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Re: Security-Assessment.com Advisory: Oracle JRE - java.net.URLConnection class - Same-of-Origin (SOP) Policy Bypass
From: Roberto Suggi Liverani <roberto.suggi () security-assessment com>
Date: Thu, 21 Oct 2010 11:09:00 +1300

Hi Michael,
 
Let me share some background on this advisory...

I came to this result when I was looking into a way of exploiting the
Apache Web Server "Compatibility with older browser feature". A separate
paper has been published here:
 
http://www.security-assessment.com/files/whitepapers/Leveraging_XSRF_with_Apache_Web_Server_Compatibility_with_older_browser_feature_and_Java_Applet.pdf


Interestingly enough, I got the idea of using Java Applet to achieve the
attack described above after I bumped into the following from your
browser security handbook
(http://code.google.com/p/browsersec/wiki/Part2#Same-origin_policy_for_Java): 


"The ability to send same-origin HTTP requests using the browser stack
via the URLConnection API, with virtually no security controls,
including the ability to set Host headers, or insert conflicting caching
directives. On the upside, it appears that there is no ability to read
30x redirect bodies or httponly cookies from within applets".
 
After that, I thought Java Applet could be quite handy when it comes to
force the browser performing a non-standard/malformed HTTP request (e.g.
multiple Host: headers which exploits the Apache feature mentioned above).
 
At the same time, I also realised that in my testing environment I was
using virtual hosts resolving to the same IP address. Following a
discussion with Apache Security Team and after further research, I have
found that the Java Applet could be used to control the cookie header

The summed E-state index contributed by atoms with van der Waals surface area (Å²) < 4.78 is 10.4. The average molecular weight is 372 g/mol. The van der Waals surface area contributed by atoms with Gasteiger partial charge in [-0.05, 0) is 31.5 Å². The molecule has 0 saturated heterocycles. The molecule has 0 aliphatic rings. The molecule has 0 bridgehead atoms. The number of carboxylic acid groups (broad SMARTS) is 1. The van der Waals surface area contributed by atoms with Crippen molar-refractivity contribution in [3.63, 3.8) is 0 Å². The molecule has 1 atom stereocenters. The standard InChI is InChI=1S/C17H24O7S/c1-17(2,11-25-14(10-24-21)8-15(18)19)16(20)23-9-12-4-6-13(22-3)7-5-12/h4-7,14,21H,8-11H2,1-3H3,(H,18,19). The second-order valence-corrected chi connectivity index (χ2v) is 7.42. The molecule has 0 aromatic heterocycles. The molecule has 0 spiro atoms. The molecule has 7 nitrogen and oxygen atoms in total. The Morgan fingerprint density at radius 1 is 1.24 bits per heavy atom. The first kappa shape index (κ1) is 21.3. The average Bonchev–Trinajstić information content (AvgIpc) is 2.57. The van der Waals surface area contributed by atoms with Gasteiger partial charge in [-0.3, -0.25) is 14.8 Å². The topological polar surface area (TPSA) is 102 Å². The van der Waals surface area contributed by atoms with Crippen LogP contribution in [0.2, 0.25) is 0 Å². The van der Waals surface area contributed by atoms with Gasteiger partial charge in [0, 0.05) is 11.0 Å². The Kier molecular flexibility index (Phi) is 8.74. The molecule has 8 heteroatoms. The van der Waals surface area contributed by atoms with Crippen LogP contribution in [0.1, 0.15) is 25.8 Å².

sent to a different domain...
 
But let's come back to your response - you mention about a bug from
Stefano but I am not aware if it is the same bug or a different one
though. When I contacted the vendor, they created a new ticket for the
bug and told me that it would have been fixed with the next critical
patch release in October 2010. They haven't mentioned about anyone with
an identical bug was already reported, as they normally do when
cross-referring bug reports. Apologies in advance if this is a bug
Stefano or someone else reported before August the 1st .
 
Furthermore, my testing was performed on the latest version JRE (build
1.6.0_21-b07) so I assumed (wrongly?) that all previous critical bugs
were fixed.
 
The main issue reported is related to the getRequestProperty('cookie')
property which can be controlled by a Java Applet. This could lead to
leaking cookie to unauthorised domains given the attack is performed
between domains that resolve to the same IP address.
 
The fix provided by Oracle is that getRequestProperty('cookie') now
returns a 'Null' value and cannot be any more controlled via the Java
Applet, even if URLconnection class is used to performed a cross site
request between domains that resolve to the same IP address. The fix
effectively mitigates the attack shown in the PoC but does not resolve
the behavior you mention:
 
"Two hosts are considered equivalent if both host names can be resolved
into the same IP addresses"

Unfortunately, the above statement is still enforced in Java Applet as
the URLConnection class can be used to make a request between two
domains that resolve to the same IP address without  a crossdomain.xml
policy.

In my advisory, I stated: "The Java Applet bypasses the Same-of-Origin
policy (SOP) as an unsigned Java Applet should not be able to
communicate from www.badsite.com to www.targetsite.net without a
crossdomain.xml".
 
According to the documentation/design, there is no SOP bypass as both
hosts are considered equivalent. However, in practice, there is a SOP
bypass, as cookie can leak to an unauthorised domain.
 
Hope this sheds some light on this research ;-). Apologies if I didn't
explain well enough the above in the original advisory.
 
Cheers,

Roberto

Michal Zalewski wrote:
Security-Assessment.com follows responsible disclosure
and promptly contacted Oracle after discovering
the issue. Oracle was contacted on August 1,
2010.
    

My understanding is that Stefano Di Paola of Minded Security reported
this back in April; and further, the feature was a part of reasonably
well-documented functionality of Java pretty much ever since:

http://download.oracle.com/javase/6/docs/api/java/net/URL.html

"Two hosts are considered equivalent if both host names can be
resolved into the same IP addresses"

This was a pretty horrible design, so it's good to see it gone, though.

/mz
  

-- 
Roberto Suggi Liverani
Senior Security Consultant
Mob. +64 21 928 780
www.security-assessment.com



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